expressed). Checking that we don't forget to instrument ctors is best left
as a clang lit test.

-- Sean Silva


>
>
>> I believe the LLVM policy was designed for testing the compiler
>> infrastructure and does not apply to features that heavily depend on
>> runtime libraries as much.
>>
>
> I'm really not understanding the large difference here, though. What I'm
> picturing is, if the runtime were built into Clang (& we just generated
> gobs of static LLVM IR each time we compiled and needed the runtime
> support) we wouldn't be compelled to test every way we call into that
> library I don't think - we'd test representative cases in each of the
> otherwise independent pieces.
>
>
>> The libc++ repo is another example of an LLVM project with a runtime
>> library and it does utilize end-to-end tests.
>>
>
> I haven't looked closely at libc++'s testing strategy, but I would
> hope/imagine/expect that it would treat it's runtime library in the same
> way. Test its features, but not test every possible combination of ways
> that might exercise those features.
>
> - David
>
>
>>
>> - Dave
>>
>>
>>>
>>>
>>>> - David
>>>>
>>>>
>>>>>
>>>>> -- Sean Silva
>>>>>
>>>>>
>>>>>>
>>>>>>
>>>>>>> Also, I think part of this is that in compiler-rt there are usually
>>>>>>> more moving parts we don't control. E.g. it isn't just the interface
>>>>>>> between LLVM and clang. The information needs to pass through archivers,
>>>>>>> linkers, runtime loaders, etc. that all may have issues that affect whether
>>>>>>> the user sees the final result. In general the interface between LLVM and
>>>>>>> clang has no middlemen so there really isn't anything to check.
>>>>>>>
>>>>>>
>>>>>> Correctness/behavior of the compiler depends on those things too
>>>>>> (linkers, loaders, etc) to produce the final working product the user
>>>>>> requested. If we emitted symbols with the wrong linkage we could produce
>>>>>> linker errors, drop important entities, etc. But we don't generally test
>>>>>> that the output of LLVM/Clang produces the right binary when linked, we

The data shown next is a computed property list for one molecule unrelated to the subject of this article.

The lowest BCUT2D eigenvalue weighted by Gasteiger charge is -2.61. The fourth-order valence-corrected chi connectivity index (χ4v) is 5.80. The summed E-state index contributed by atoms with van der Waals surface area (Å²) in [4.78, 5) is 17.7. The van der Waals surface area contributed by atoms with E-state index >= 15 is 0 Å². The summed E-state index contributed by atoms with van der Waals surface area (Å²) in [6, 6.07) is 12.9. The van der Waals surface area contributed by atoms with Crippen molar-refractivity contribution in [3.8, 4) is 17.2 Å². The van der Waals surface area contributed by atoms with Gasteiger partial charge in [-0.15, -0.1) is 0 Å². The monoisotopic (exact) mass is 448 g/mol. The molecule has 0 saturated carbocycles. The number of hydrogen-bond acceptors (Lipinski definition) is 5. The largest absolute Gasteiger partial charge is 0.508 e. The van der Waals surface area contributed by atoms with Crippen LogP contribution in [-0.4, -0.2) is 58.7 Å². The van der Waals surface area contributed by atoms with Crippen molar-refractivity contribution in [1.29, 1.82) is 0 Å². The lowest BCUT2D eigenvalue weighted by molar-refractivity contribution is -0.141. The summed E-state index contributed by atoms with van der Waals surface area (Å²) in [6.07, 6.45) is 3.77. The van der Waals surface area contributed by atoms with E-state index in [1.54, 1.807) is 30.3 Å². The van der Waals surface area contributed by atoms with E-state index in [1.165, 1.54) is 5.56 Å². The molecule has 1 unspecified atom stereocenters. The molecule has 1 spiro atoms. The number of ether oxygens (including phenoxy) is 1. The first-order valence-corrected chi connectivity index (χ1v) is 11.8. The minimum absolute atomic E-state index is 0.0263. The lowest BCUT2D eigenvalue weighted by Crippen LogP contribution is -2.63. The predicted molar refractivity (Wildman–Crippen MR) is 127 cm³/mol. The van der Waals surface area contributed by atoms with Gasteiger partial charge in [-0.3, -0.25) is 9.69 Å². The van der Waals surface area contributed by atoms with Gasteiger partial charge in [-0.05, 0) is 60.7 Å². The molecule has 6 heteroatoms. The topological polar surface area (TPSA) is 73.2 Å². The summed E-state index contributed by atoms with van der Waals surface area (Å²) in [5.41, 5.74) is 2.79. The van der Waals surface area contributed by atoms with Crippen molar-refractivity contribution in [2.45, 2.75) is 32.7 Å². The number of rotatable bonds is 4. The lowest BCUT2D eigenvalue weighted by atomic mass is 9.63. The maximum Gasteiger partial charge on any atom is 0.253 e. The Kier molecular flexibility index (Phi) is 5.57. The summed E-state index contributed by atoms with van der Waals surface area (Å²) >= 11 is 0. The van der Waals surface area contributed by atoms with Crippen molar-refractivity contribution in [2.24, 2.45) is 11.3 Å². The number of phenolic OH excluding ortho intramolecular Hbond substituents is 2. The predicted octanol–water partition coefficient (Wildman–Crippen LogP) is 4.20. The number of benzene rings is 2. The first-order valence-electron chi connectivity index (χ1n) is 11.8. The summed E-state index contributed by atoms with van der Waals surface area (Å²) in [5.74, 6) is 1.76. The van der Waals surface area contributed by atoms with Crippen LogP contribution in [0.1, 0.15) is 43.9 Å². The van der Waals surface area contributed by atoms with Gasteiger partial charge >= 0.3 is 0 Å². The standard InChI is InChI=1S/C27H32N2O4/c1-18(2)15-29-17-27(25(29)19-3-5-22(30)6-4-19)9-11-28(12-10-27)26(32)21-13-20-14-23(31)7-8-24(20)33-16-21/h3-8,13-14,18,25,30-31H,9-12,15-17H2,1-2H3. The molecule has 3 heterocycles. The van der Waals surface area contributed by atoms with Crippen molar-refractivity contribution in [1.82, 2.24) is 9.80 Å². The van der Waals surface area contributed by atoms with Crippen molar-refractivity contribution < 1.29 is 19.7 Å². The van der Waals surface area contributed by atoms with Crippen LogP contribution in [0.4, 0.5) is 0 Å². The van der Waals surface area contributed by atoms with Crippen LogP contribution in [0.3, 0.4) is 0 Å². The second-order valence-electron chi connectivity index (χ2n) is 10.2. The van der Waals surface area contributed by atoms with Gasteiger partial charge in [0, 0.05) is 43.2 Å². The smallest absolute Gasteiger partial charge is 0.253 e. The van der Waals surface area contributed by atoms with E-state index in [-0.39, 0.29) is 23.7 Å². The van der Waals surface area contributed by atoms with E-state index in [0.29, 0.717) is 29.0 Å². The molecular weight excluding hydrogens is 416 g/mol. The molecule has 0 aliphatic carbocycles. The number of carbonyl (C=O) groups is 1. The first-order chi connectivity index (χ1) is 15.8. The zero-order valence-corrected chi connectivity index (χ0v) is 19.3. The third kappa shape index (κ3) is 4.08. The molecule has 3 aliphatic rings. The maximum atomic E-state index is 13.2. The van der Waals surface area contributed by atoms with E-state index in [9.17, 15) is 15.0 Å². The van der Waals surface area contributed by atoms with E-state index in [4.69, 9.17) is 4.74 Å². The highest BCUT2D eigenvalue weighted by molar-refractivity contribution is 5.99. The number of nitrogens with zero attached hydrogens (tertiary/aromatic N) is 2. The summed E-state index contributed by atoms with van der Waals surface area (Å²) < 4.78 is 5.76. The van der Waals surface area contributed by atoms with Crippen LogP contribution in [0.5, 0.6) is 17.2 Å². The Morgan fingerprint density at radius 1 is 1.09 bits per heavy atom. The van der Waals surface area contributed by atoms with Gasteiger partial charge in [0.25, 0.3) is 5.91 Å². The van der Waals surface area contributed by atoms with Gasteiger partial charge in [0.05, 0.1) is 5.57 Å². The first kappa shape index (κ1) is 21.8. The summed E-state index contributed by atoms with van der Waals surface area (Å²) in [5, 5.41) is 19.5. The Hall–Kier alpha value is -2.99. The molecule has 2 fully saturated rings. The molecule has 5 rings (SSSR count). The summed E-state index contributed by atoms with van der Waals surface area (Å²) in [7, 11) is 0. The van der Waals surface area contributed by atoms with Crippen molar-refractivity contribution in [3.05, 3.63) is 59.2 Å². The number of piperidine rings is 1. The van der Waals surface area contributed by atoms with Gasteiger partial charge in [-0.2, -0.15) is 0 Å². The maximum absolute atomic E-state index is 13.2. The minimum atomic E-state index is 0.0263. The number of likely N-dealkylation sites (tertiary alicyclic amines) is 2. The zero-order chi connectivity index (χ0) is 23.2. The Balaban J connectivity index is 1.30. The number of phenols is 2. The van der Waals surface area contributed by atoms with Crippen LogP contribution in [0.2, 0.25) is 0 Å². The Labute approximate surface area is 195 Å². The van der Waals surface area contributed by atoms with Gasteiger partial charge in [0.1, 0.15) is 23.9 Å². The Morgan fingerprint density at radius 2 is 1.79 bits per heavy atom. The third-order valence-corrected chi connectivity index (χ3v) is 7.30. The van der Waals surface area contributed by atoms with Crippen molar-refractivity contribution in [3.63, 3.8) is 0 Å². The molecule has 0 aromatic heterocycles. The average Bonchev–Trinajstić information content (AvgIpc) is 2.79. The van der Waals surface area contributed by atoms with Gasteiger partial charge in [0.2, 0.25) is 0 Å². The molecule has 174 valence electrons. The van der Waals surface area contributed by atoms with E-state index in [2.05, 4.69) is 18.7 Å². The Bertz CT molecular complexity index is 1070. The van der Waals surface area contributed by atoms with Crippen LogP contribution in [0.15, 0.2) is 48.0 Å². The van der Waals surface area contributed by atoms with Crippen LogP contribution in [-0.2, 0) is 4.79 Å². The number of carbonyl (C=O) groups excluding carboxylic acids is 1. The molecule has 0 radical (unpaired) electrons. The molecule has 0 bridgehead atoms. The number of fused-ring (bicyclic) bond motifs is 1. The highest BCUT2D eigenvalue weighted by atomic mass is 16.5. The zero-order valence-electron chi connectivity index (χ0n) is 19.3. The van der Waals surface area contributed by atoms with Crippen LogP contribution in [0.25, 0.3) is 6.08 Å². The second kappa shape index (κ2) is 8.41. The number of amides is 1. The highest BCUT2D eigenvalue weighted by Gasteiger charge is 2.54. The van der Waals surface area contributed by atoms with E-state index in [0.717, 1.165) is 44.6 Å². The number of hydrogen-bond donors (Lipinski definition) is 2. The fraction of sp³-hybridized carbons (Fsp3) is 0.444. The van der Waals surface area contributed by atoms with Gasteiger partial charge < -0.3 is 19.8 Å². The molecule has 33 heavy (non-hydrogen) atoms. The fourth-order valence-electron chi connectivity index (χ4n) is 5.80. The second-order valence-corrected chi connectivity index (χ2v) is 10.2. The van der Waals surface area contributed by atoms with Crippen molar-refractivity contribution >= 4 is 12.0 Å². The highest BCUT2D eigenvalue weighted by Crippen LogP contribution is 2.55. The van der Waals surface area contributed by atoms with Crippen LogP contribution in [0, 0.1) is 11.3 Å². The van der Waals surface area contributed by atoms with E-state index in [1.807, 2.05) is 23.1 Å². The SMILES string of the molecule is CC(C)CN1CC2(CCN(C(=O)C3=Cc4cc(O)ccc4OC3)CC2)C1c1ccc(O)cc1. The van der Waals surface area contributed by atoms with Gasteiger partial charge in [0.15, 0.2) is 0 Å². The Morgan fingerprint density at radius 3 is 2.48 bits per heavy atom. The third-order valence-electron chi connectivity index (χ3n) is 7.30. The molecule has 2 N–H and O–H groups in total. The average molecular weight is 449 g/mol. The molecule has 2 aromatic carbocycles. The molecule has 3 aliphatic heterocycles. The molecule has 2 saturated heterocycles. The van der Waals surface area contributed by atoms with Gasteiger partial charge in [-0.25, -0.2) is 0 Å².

>>>>>> test that it produces the right linkages on the resulting entities.
>>>>>>
>>>>>> - David
>>>>>>
>>>>>>
>>>>>>>
>>>>>>> -- Sean Silva
>>>>>>>
>>>>>>>
>>>>>>>>
>>>>>>>>
>>>>>>>>>
>>>>>>>>>
>>>>>>>>
>>>>>>>>> You may argue that Clang test would have been enough (I disagree
>>>>>>>>> with that), or that it qualifies as "adding coverage" (maybe).
>>>>>>>>>
>>>>>>>>>
>>>>>>>>>>
>>>>>>>>>>
>>>>>>>>>>> (4) True, we're intimidated by test-suite :) I feel that current
>>>>>>>>>>> use of compiler-rt test suite to check compiler-rt libs better follows
>>>>>>>>>>> the doctrine described by David.
>>>>>>>>>>>
>>>>>>>>>>
>>>>>>>>>> Which David? ;) (I guess David Li, not me)
>>>>>>>>>>
>>>>>>>>>
>>>>>>>>> Nope, paragraph 2 from your original email.
>>>>>>>>>
>>>>>>>>>
>>>>>>>>>> I think maybe what could be worth doing would be separating out
>>>>>>>>>> the broader/intentionally "end to end" sort of tests from the ones intended
>>>>>>>>>> to test compiler-rt in relative isolation.
>>>>>>>>>>
>>>>>>>>>
>>>>>>>>> It's really hard to draw the line here, even some of compiler-rt
>>>>>>>>> unit tests require instrumentation, therefore depend on new features of
>>>>>>>>> Clang/LLVM. Unlike builtins, which are
>>>>>>>>> trivial to test in isolation, testing sanitizer runtimes in
>>>>>>>>> isolation (w/o compiler) is often hard to implement (we tried to do so for
>>>>>>>>> TSan, but found unit tests extremely hard to write),
>>>>>>>>> and is barely useful - compiler-rt runtimes don't consist of
>>>>>>>>> modules (like LLVMCodeGen and LLVMMC for instance), and are never used w/o
>>>>>>>>> the compiler anyway.
>>>>>>>>>
>>>>>>>>>
>>>>>>>>>>
>>>>>>>>>> Most importantly, I'd expect only the latter to run in a "make